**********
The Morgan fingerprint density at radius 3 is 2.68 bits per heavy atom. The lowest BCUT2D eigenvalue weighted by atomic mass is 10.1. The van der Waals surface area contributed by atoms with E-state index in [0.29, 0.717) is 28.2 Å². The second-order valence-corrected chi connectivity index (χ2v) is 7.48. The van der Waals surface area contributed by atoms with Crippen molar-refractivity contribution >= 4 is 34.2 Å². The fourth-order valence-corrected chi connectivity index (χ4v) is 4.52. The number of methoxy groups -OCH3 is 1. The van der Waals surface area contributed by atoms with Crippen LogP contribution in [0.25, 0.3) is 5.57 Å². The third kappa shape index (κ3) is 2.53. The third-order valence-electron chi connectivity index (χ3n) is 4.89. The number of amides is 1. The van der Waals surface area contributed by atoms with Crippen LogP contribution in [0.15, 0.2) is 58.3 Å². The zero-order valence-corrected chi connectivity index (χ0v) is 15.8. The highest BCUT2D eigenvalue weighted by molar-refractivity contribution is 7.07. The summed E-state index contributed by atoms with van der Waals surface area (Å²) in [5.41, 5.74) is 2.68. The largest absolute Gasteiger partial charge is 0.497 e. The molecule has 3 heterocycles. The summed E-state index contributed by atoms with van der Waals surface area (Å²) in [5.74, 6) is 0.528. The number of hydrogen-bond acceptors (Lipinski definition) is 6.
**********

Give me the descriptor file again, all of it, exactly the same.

The Morgan fingerprint density at radius 3 is 2.68 bits per heavy atom. The lowest BCUT2D eigenvalue weighted by atomic mass is 10.1. The van der Waals surface area contributed by atoms with E-state index in [0.29, 0.717) is 28.2 Å². The second-order valence-corrected chi connectivity index (χ2v) is 7.48. The van der Waals surface area contributed by atoms with Crippen molar-refractivity contribution >= 4 is 34.2 Å². The fourth-order valence-corrected chi connectivity index (χ4v) is 4.52. The number of methoxy groups -OCH3 is 1. The van der Waals surface area contributed by atoms with Crippen LogP contribution in [0.25, 0.3) is 5.57 Å². The third kappa shape index (κ3) is 2.53. The third-order valence-electron chi connectivity index (χ3n) is 4.89. The number of amides is 1. The van der Waals surface area contributed by atoms with Crippen LogP contribution in [0.15, 0.2) is 58.3 Å². The zero-order valence-corrected chi connectivity index (χ0v) is 15.8. The highest BCUT2D eigenvalue weighted by molar-refractivity contribution is 7.07. The summed E-state index contributed by atoms with van der Waals surface area (Å²) in [5.41, 5.74) is 2.68. The largest absolute Gasteiger partial charge is 0.497 e. The molecule has 3 heterocycles. The summed E-state index contributed by atoms with van der Waals surface area (Å²) in [5.74, 6) is 0.528. The number of hydrogen-bond acceptors (Lipinski definition) is 6.